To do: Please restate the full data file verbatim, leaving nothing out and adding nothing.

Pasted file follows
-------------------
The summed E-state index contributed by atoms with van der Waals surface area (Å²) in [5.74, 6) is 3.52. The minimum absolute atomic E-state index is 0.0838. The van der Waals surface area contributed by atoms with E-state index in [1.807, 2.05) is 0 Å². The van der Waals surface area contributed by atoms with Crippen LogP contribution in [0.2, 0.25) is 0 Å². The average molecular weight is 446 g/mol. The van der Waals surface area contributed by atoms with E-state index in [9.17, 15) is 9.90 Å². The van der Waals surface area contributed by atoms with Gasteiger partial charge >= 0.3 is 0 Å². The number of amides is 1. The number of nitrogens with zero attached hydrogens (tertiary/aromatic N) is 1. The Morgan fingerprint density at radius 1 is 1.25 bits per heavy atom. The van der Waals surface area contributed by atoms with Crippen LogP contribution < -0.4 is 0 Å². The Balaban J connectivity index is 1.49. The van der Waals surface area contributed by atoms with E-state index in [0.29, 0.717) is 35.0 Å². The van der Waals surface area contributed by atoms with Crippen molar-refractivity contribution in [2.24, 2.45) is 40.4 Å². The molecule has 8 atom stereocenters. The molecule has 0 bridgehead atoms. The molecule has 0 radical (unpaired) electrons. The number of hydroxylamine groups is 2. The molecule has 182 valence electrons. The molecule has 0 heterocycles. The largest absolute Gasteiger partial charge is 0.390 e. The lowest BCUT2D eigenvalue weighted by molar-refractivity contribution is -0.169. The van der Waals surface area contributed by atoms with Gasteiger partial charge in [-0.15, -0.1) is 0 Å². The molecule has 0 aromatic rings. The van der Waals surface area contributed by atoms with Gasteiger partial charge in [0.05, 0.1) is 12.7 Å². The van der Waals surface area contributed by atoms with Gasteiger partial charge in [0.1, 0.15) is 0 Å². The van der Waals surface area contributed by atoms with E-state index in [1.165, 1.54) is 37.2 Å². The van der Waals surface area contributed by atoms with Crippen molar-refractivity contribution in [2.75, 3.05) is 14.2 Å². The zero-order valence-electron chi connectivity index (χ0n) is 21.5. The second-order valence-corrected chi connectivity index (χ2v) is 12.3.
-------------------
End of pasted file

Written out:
The summed E-state index contributed by atoms with van der Waals surface area (Å²) in [5.74, 6) is 3.52. The minimum absolute atomic E-state index is 0.0838. The van der Waals surface area contributed by atoms with E-state index in [1.807, 2.05) is 0 Å². The van der Waals surface area contributed by atoms with Crippen LogP contribution in [0.2, 0.25) is 0 Å². The average molecular weight is 446 g/mol. The van der Waals surface area contributed by atoms with E-state index in [9.17, 15) is 9.90 Å². The van der Waals surface area contributed by atoms with Gasteiger partial charge >= 0.3 is 0 Å². The number of amides is 1. The number of nitrogens with zero attached hydrogens (tertiary/aromatic N) is 1. The Morgan fingerprint density at radius 1 is 1.25 bits per heavy atom. The van der Waals surface area contributed by atoms with Crippen LogP contribution < -0.4 is 0 Å². The Balaban J connectivity index is 1.49. The van der Waals surface area contributed by atoms with E-state index in [0.29, 0.717) is 35.0 Å². The van der Waals surface area contributed by atoms with Crippen molar-refractivity contribution in [2.24, 2.45) is 40.4 Å². The molecule has 8 atom stereocenters. The molecule has 0 bridgehead atoms. The molecule has 0 radical (unpaired) electrons. The number of hydroxylamine groups is 2. The molecule has 182 valence electrons. The molecule has 0 heterocycles. The largest absolute Gasteiger partial charge is 0.390 e. The lowest BCUT2D eigenvalue weighted by molar-refractivity contribution is -0.169. The van der Waals surface area contributed by atoms with Gasteiger partial charge in [-0.15, -0.1) is 0 Å². The molecule has 0 aromatic rings. The van der Waals surface area contributed by atoms with Gasteiger partial charge in [0.05, 0.1) is 12.7 Å². The van der Waals surface area contributed by atoms with Gasteiger partial charge in [0.1, 0.15) is 0 Å². The van der Waals surface area contributed by atoms with E-state index in [1.165, 1.54) is 37.2 Å². The van der Waals surface area contributed by atoms with Crippen molar-refractivity contribution in [2.75, 3.05) is 14.2 Å². The zero-order valence-electron chi connectivity index (χ0n) is 21.5. The second-order valence-corrected chi connectivity index (χ2v) is 12.3.